Between 2017 and 2020, we systematically analysed routinely collected data for patients admitted to 15 specialist units from a population of 3.5million in England. We looked at outcomes between admission and discharge, and at one year follow up. 70% of patients receiving I-CBTE, maintained healthy weight at one year after discharge from hospital (without binging or purging), in contrast with less than 5% of those in alternative programmes that result in partial weight restoration. Readmission rates were 14.3% and ~ 50% respectively. Partial weight restoration resulted in high readmission rates and therefore should be discouraged.
Our findings show that continuity and consistency of the I-CBTE approach are fundamental for maintaining good outcomes.
Anorexia nervosa is a difficult to treat mental disorder with high rates of physical and psychiatric morbidities and mortality . International guidelines agree that outpatient psychological treatment should be the first line intervention [2, 3]. However, regardless of the treatment model, not everyone responds to outpatient treatment [4, 5], and a significant proportion of patients remain chronically ill or require more intensive treatment [6, 7]. The evidence base for inpatient treatment is weak, and consequently there are significant international variations in practices [8, 9]. The availability of specialist inpatient treatment is dependent on national guidelines and funding arrangements in each country which often results in poor access and a crisis for patients and families .
In the UK, admission tends to be the last resort for patients whose physical health is severely compromised. Hospital admissions in England of people with eating disorders have increased from 4,849 in 2007/8 to 23,954 in 2020/21 . Approximately 70% of these are adults. In the UK, National Health Service England (NHSE) commissions 455 specialist adult eating disorder beds. Approximately half of these are provided by the independent sector, and the remaining by multiple NHS providers. The independent hospitals are free at the point of delivery. Owing to the shortage of specialist beds in the UK, many patients have to wait for admission until they are gravely ill. This situation has worsened since the pandemic  and may explain an average length of stay that is longer than in other countries [13,14,15,16].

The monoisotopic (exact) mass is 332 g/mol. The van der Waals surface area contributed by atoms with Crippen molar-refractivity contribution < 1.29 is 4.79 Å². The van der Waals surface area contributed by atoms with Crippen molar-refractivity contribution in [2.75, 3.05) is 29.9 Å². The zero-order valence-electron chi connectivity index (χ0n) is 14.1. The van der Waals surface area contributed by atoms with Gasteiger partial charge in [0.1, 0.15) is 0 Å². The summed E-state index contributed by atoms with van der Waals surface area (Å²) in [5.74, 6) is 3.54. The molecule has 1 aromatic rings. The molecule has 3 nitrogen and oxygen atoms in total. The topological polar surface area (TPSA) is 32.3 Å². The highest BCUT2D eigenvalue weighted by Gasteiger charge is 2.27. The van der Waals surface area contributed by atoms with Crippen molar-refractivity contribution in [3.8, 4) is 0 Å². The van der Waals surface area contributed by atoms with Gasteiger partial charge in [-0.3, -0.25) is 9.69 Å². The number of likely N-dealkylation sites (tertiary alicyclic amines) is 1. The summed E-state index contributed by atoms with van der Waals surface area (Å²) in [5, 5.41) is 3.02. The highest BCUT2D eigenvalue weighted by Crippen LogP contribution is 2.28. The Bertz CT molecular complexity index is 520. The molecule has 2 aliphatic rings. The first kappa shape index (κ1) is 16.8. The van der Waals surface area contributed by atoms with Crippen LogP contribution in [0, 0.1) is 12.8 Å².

Cohort studies consistently show that while most patients gain weight in a hospital setting [14, 17, 18], the core eating disorder psychopathology often remains unresolved, and outcomes are unsatisfactory. In the UK, the majority of adult patients are discharged without reaching a healthy weight [13, 14], and there are high relapse and mortality rates [19,20,21]. However, the poor outcomes can be viewed as a chicken and egg dilemma. If only the most severely ill patients are admitted to hospital, it should not be surprising that recovery rates are lower than for those responding to outpatient treatment alone. While there is increasing recognition that early intervention has better outcomes , this principle has not been applied to inpatient treatment. Most adults requiring specialist inpatient treatment have been ill for years, and many have had several previous hospitalisations. The needs of this patient population should not be neglected, as they have the highest risk of premature mortality . It is possible that restricting admissions to those, who are severely compromised, and discharging patients at a low weight contributes to poor outcomes and causes harm [23, 24].